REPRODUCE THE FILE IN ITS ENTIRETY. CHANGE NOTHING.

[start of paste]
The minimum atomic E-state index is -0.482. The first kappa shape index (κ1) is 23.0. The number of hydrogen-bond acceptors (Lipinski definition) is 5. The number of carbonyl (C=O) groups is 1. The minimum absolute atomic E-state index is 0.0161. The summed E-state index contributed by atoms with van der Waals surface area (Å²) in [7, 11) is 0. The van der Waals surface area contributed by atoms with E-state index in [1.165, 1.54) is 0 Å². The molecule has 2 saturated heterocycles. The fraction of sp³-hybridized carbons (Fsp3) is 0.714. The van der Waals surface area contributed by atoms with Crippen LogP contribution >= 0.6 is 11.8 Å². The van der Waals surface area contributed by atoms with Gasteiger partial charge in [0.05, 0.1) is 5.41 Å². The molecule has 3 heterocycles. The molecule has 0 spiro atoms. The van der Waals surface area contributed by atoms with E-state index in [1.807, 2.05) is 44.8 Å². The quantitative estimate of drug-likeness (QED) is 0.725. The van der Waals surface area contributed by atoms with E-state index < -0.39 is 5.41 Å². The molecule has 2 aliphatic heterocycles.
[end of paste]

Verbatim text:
The minimum atomic E-state index is -0.482. The first kappa shape index (κ1) is 23.0. The number of hydrogen-bond acceptors (Lipinski definition) is 5. The number of carbonyl (C=O) groups is 1. The minimum absolute atomic E-state index is 0.0161. The summed E-state index contributed by atoms with van der Waals surface area (Å²) in [7, 11) is 0. The van der Waals surface area contributed by atoms with E-state index in [1.165, 1.54) is 0 Å². The molecule has 2 saturated heterocycles. The fraction of sp³-hybridized carbons (Fsp3) is 0.714. The van der Waals surface area contributed by atoms with Crippen LogP contribution >= 0.6 is 11.8 Å². The van der Waals surface area contributed by atoms with Gasteiger partial charge in [0.05, 0.1) is 5.41 Å². The molecule has 3 heterocycles. The molecule has 0 spiro atoms. The van der Waals surface area contributed by atoms with E-state index in [1.807, 2.05) is 44.8 Å². The quantitative estimate of drug-likeness (QED) is 0.725. The van der Waals surface area contributed by atoms with E-state index < -0.39 is 5.41 Å². The molecule has 2 aliphatic heterocycles.